Below is an analysis of the prospects in the farm system of the Miami Marlins. Scouting reports are compiled with information provided by industry sources as well as from our own (both Eric Longenhagen’s and Kiley McDaniel’s) observations. For more information on the 20-80 scouting scale by which all of our prospect content is governed you can click here. For further explanation of the merits and drawbacks of Future Value, read this.
**Editor’s Note: Sixto Sanchez and Will Stewart were added to this list on 2/7/2019, after they were acquired from Philadelphia for J.T. Realmuto.**
All of the numbered prospects here also appear on The Board, a new feature at the site that offers sortable scouting information for every organization. That can be found here.
|6||Victor Victor Mesa||22.5||R||CF||2020||45+|
Other Prospects of Note
Grouped by type and listed in order of preference within each category.Young Position Players
Ynmanol Marinez, SS
Albert Guaimaro, RF
Sean Reynolds, 1B
Keegan Fish, C
Victor Mesa, Jr., RF
Marinez was a $1.5 million signee in 2017 as a projectable infielder with some feel to hit. He didn’t have a great summer and wasn’t invited to the states for instructional league. Guaimaro is a curvaceous 19-year-old outfielder with average tools. He was young for the Penn League but physically looked like he belonged. Scouts wanted to see him catch as an amateur and Miami briefly tried it, but Guaimaro hasn’t done it for a few years now. Reynolds is a huge, 6-foot-7 first base prospect with big raw power and very little chance of hitting due to lever length. He also pitched in high school, so perhaps the contact comes late. Fish is a Midwest developmental project with modest physical tools and plus makeup. Mesa got a $1 million bonus, but has fourth outfielder tools.
Soto and Encarnacion each have big power but may not make enough contact to profile in a corner outfield spot. The amateur side of the industry was split on Mahan’s defensive future, with some thinking he’d be okay at second and others thinking he’d move to left field. That second group is correct so far, so Mahan needs to hit. Hernandez has fourth outfielder tools and has had issues staying healthy.
Keller’s stuff got better last year and he was 93-96 with an above-average breaking ball in the fall league. Smith also threw really hard in the AFL, up to 99, but his breaking ball is closer to average. Kinley was Rule 5’d by Minnesota last year but returned to Miami mid-season. He sits in the mid-90s and has a hard, upper-80s slider. Eveld has a four-pitch mix. He’ll touch 95 and his secondaries are average.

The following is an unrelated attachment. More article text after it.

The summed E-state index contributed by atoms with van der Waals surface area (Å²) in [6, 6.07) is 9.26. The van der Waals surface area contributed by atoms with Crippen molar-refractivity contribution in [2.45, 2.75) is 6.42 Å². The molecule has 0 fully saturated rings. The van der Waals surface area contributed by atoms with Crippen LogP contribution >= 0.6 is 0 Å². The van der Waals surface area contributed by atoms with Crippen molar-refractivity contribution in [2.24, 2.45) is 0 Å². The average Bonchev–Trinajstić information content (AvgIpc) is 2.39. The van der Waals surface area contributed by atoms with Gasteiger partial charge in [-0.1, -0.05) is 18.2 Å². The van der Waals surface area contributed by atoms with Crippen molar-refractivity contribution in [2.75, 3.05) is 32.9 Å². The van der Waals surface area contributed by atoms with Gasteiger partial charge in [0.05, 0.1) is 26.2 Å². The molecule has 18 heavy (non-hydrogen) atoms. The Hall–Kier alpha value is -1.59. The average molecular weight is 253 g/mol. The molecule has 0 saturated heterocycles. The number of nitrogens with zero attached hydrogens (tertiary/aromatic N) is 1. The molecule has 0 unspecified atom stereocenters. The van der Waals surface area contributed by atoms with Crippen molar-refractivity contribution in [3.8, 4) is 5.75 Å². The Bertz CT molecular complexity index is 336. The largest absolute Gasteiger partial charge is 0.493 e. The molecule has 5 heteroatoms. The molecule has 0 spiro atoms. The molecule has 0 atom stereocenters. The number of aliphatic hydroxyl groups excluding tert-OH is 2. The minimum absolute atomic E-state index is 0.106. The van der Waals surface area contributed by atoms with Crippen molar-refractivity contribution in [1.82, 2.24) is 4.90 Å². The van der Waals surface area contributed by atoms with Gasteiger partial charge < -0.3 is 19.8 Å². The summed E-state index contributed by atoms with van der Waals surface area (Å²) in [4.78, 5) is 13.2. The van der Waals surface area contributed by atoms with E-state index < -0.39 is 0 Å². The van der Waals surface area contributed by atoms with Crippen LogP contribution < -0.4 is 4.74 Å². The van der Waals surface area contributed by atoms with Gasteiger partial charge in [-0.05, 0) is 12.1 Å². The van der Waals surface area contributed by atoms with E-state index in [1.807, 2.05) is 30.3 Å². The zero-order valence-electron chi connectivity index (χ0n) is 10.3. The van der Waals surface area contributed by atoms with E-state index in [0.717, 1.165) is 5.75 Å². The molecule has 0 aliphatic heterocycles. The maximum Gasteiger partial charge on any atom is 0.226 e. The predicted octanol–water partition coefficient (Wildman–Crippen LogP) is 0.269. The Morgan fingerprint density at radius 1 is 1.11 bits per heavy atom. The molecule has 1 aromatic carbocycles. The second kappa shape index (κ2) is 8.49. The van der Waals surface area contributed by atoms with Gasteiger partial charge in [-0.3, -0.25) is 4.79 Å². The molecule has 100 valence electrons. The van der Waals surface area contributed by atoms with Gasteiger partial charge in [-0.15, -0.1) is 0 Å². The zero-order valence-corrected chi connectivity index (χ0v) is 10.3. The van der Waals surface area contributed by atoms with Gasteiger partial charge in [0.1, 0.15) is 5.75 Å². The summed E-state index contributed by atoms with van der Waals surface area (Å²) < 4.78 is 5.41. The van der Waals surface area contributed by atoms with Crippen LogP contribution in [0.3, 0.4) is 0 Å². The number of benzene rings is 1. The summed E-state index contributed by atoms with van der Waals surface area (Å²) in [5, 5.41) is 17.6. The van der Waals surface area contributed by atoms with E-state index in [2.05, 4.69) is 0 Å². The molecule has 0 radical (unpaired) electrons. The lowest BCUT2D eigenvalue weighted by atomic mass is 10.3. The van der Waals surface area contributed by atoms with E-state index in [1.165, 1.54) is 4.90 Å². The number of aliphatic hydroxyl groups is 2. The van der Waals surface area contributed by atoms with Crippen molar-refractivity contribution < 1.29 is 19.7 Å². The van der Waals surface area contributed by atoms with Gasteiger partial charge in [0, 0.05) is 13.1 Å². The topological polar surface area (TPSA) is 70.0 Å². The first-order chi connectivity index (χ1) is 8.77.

Palacios, who is still just 18, was Miami’s DSL pitcher of the year after posting a 62-to-4 strikeout-to-walk ratio. He sits 86-92 with good breaking ball feel. Bennett’s fastball currently resides in the mid-80s but his curveball spin rate is plus. Wolf, 21, is another spin rate/deception sleeper who stands just 5-foot-8.
The Marlins’ current regime has been able to install new leadership across their departments and had stronger internal processes in place for at least part of the 2018 season. That doesn’t mean one shouldn’t judge what has happened in their rebuild up until now. But with turnover in the front office, and an increase in overall staffing levels, there should be fewer excuses for underperformance now than there would have been a year ago. Some rebuilds come with front office and tech system overhauls; some demand big transactions right away, as Miami’s did. Others, like those of San Francisco, Baltimore, and Atlanta, can best be described as wait-and-see situations, with a front office that can get a few things working in their favor before the situation calls for significant action.
The Marlins’ main story right now is the continued presence of franchise catcher J.T. Realmuto, but his situation will likely be resolved this winter. The Marlins need a good result there, so you can see why they’re hesitant to make a move until an obviously good deal comes along, especially after the mixed-at-best early returns on the Giancarlo Stanton and Christian Yelich trades. While the team’s young core isn’t fully formed, the 2019 big league team will be almost certainly bad matched up against a division that features four competitive clubs. There are some nice pieces that will be in the majors next year, but it isn’t clear what the next Marlins playoff team will look like. Forward momentum on the personnel front is what’s needed, and Miami has their front office ducks in a row now, so this winter marks the start of a key next year or two of asset collection and development.